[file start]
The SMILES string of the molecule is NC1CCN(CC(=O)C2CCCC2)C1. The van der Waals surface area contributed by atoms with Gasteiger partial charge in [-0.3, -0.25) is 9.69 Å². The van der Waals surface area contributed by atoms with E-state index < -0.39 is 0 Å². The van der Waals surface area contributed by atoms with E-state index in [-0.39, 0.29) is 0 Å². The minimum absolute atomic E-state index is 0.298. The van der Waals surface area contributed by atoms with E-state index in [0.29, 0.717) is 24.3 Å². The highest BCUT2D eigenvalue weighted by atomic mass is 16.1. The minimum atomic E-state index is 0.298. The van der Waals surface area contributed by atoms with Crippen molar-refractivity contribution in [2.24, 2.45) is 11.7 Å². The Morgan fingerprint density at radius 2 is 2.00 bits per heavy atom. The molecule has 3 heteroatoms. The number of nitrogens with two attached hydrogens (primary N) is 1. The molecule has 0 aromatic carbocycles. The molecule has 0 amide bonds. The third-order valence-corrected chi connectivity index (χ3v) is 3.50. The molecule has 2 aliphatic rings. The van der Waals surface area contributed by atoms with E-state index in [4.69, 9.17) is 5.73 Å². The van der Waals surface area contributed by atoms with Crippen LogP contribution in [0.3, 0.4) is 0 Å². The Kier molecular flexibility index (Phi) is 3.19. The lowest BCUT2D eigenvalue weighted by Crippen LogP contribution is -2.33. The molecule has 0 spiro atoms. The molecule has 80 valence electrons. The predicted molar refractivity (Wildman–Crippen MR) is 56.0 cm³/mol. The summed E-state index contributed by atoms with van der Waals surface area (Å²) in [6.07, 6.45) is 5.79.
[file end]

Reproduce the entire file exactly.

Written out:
The SMILES string of the molecule is NC1CCN(CC(=O)C2CCCC2)C1. The van der Waals surface area contributed by atoms with Gasteiger partial charge in [-0.3, -0.25) is 9.69 Å². The van der Waals surface area contributed by atoms with E-state index < -0.39 is 0 Å². The van der Waals surface area contributed by atoms with E-state index in [-0.39, 0.29) is 0 Å². The minimum absolute atomic E-state index is 0.298. The van der Waals surface area contributed by atoms with E-state index in [0.29, 0.717) is 24.3 Å². The highest BCUT2D eigenvalue weighted by atomic mass is 16.1. The minimum atomic E-state index is 0.298. The van der Waals surface area contributed by atoms with Crippen molar-refractivity contribution in [2.24, 2.45) is 11.7 Å². The Morgan fingerprint density at radius 2 is 2.00 bits per heavy atom. The molecule has 3 heteroatoms. The number of nitrogens with two attached hydrogens (primary N) is 1. The molecule has 0 aromatic carbocycles. The molecule has 0 amide bonds. The third-order valence-corrected chi connectivity index (χ3v) is 3.50. The molecule has 2 aliphatic rings. The van der Waals surface area contributed by atoms with E-state index in [4.69, 9.17) is 5.73 Å². The van der Waals surface area contributed by atoms with Crippen LogP contribution in [0.3, 0.4) is 0 Å². The Kier molecular flexibility index (Phi) is 3.19. The lowest BCUT2D eigenvalue weighted by Crippen LogP contribution is -2.33. The molecule has 0 spiro atoms. The molecule has 80 valence electrons. The predicted molar refractivity (Wildman–Crippen MR) is 56.0 cm³/mol. The summed E-state index contributed by atoms with van der Waals surface area (Å²) in [6.07, 6.45) is 5.79.